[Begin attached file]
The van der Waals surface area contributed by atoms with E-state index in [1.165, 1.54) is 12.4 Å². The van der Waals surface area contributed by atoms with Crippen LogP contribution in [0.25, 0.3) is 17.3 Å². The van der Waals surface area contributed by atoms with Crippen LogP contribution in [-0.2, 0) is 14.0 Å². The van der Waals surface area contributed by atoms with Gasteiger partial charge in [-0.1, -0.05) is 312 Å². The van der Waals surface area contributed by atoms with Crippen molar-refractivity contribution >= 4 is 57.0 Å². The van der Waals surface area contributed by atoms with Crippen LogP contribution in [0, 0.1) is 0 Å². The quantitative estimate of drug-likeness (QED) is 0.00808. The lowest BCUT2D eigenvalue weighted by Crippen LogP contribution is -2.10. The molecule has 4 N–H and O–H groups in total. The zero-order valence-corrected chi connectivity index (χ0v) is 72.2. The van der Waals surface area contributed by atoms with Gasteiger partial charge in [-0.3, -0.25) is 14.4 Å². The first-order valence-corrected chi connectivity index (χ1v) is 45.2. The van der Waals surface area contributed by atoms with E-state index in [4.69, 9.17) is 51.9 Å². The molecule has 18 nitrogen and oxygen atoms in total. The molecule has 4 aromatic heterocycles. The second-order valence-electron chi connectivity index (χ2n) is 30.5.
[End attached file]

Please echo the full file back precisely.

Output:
The van der Waals surface area contributed by atoms with E-state index in [1.165, 1.54) is 12.4 Å². The van der Waals surface area contributed by atoms with Crippen LogP contribution in [0.25, 0.3) is 17.3 Å². The van der Waals surface area contributed by atoms with Crippen LogP contribution in [-0.2, 0) is 14.0 Å². The van der Waals surface area contributed by atoms with Gasteiger partial charge in [-0.1, -0.05) is 312 Å². The van der Waals surface area contributed by atoms with Crippen molar-refractivity contribution >= 4 is 57.0 Å². The van der Waals surface area contributed by atoms with Crippen LogP contribution in [0, 0.1) is 0 Å². The quantitative estimate of drug-likeness (QED) is 0.00808. The lowest BCUT2D eigenvalue weighted by Crippen LogP contribution is -2.10. The molecule has 4 N–H and O–H groups in total. The zero-order valence-corrected chi connectivity index (χ0v) is 72.2. The van der Waals surface area contributed by atoms with Gasteiger partial charge in [-0.3, -0.25) is 14.4 Å². The first-order valence-corrected chi connectivity index (χ1v) is 45.2. The van der Waals surface area contributed by atoms with E-state index in [4.69, 9.17) is 51.9 Å². The molecule has 18 nitrogen and oxygen atoms in total. The molecule has 4 aromatic heterocycles. The second-order valence-electron chi connectivity index (χ2n) is 30.5.